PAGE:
Road movies are, in a way, like interconnected short story collections, no? You learn of a reason to take to the road – first story. You get to another place because it’s the way to get to your destination – second story. And another place, and another, a seemingly random sequence of loci, until you reach your destination, which makes for your last short story. Yeah, I know, my analogy holds up only roughly, but my point is: there should be an arc from the first to the last story, otherwise you get accused of fillers. And no-one, no filmmaker, no author, wants to get accused of producing fillers.
So here is Sebastian Schipper’s simple-named Roads, starring Fionn Whitehead, Stéphane Bak and Ben Chaplin. Gyllen (Whitehead) escapes his dreary family holiday in Morocco by stealing his parents’ camper van while William (Bak) has travelled all the way from the Congo to go see his brother who has gone missing in Spain. Both young men, in their different ways, are on the road illegally.
I can’t really recommend the movie. Schipper used to be a Tom Tykwer regular (he played one of the main roles in 3 and had a cameo as a cop in Run Lola Run) and has made a watchable one-shot movie called Victoria (2015). Roads is sort of aimless. Eventually, we will see William’s reunion with his brother, but all the other plot points are clearly weaker. Gyllen does not only suffer from Whitehead’s average performance, but also from moments where it’s clear that his father (Chaplin) hits his pregnant stepmother. Gyllen and William walk away from the abuse although they are clearly within earshot. They have no reaction to the abuse, and neither has the movie.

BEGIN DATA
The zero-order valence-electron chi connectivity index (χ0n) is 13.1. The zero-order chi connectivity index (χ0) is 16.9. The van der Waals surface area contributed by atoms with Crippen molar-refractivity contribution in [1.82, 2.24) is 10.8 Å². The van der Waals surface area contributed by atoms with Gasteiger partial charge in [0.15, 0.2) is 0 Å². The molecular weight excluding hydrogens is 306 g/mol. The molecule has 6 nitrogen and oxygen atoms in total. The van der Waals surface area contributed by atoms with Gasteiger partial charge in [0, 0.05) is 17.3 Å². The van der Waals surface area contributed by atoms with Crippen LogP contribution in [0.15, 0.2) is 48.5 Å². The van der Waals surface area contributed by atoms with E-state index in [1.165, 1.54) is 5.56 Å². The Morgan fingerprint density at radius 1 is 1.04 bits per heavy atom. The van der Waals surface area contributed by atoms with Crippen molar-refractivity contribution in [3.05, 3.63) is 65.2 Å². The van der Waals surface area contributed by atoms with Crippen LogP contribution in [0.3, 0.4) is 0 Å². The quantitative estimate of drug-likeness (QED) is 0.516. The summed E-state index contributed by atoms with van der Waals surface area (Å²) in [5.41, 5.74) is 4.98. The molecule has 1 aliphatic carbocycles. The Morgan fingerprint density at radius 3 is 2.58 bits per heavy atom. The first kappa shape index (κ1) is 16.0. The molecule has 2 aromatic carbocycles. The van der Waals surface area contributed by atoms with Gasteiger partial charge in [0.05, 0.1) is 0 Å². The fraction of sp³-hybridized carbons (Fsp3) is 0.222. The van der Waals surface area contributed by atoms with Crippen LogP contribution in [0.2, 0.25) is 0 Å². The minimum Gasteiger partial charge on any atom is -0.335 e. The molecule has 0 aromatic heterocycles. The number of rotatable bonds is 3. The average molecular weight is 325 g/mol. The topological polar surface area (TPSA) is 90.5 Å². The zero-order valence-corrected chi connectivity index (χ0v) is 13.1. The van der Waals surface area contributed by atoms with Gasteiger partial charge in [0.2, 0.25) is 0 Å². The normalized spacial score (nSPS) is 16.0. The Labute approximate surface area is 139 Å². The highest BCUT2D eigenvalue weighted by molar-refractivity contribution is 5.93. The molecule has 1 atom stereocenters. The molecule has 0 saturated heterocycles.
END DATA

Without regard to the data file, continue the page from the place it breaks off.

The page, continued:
There is also a moment where they steal some weed from a hippie, played by Moritz Bleibtreu, another Tykwer regular, whose whacky performance is perhaps the highlight of the film. They are on the run, which gives the movie some extra drive it sorely needed, but the hippie doesn’t turn up again, another symptom of the story’s aimlessness. I wouldn’t mind a film that is happily trundling along without any rush to get to its final moments – if the episodes before them hold up on their own. Roads is not that movie.